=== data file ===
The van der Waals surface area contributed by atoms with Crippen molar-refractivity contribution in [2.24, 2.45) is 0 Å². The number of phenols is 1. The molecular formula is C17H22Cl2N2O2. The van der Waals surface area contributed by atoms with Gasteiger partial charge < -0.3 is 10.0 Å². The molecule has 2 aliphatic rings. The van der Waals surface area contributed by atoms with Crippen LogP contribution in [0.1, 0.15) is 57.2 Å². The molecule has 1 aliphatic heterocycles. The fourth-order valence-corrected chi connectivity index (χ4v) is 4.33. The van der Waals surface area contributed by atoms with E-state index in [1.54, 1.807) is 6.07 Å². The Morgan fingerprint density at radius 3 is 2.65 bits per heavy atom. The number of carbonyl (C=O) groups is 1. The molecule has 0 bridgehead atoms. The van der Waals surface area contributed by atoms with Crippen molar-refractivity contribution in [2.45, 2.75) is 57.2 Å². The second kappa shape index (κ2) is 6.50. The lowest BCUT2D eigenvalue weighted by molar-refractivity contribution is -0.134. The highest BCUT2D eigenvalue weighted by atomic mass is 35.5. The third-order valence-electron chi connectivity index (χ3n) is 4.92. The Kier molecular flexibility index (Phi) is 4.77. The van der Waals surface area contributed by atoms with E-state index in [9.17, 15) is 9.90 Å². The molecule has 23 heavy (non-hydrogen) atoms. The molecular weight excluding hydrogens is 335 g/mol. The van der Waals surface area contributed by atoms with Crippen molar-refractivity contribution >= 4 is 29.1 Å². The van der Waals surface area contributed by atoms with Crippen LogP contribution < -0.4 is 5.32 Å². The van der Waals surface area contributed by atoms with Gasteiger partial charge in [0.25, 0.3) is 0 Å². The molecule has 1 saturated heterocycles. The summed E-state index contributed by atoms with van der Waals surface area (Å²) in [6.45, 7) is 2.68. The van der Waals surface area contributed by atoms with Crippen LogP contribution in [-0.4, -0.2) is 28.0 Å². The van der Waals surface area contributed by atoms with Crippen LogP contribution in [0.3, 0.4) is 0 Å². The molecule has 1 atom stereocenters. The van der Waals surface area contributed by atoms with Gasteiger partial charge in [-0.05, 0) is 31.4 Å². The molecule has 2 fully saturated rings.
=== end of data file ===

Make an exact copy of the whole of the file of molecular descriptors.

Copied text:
The van der Waals surface area contributed by atoms with Crippen molar-refractivity contribution in [2.24, 2.45) is 0 Å². The number of phenols is 1. The molecular formula is C17H22Cl2N2O2. The van der Waals surface area contributed by atoms with Gasteiger partial charge < -0.3 is 10.0 Å². The molecule has 2 aliphatic rings. The van der Waals surface area contributed by atoms with Crippen LogP contribution in [0.1, 0.15) is 57.2 Å². The molecule has 1 aliphatic heterocycles. The fourth-order valence-corrected chi connectivity index (χ4v) is 4.33. The van der Waals surface area contributed by atoms with E-state index in [1.54, 1.807) is 6.07 Å². The Morgan fingerprint density at radius 3 is 2.65 bits per heavy atom. The number of carbonyl (C=O) groups is 1. The molecule has 0 bridgehead atoms. The van der Waals surface area contributed by atoms with Crippen molar-refractivity contribution in [2.45, 2.75) is 57.2 Å². The second kappa shape index (κ2) is 6.50. The lowest BCUT2D eigenvalue weighted by molar-refractivity contribution is -0.134. The highest BCUT2D eigenvalue weighted by atomic mass is 35.5. The third-order valence-electron chi connectivity index (χ3n) is 4.92. The Kier molecular flexibility index (Phi) is 4.77. The van der Waals surface area contributed by atoms with E-state index in [9.17, 15) is 9.90 Å². The molecule has 23 heavy (non-hydrogen) atoms. The molecular weight excluding hydrogens is 335 g/mol. The van der Waals surface area contributed by atoms with Crippen molar-refractivity contribution >= 4 is 29.1 Å². The van der Waals surface area contributed by atoms with Crippen LogP contribution < -0.4 is 5.32 Å². The van der Waals surface area contributed by atoms with Gasteiger partial charge in [0.25, 0.3) is 0 Å². The molecule has 1 saturated heterocycles. The summed E-state index contributed by atoms with van der Waals surface area (Å²) in [6.45, 7) is 2.68. The van der Waals surface area contributed by atoms with Crippen LogP contribution in [-0.4, -0.2) is 28.0 Å². The van der Waals surface area contributed by atoms with Crippen LogP contribution in [0.3, 0.4) is 0 Å². The molecule has 1 atom stereocenters. The van der Waals surface area contributed by atoms with Gasteiger partial charge in [-0.05, 0) is 31.4 Å². The molecule has 2 fully saturated rings.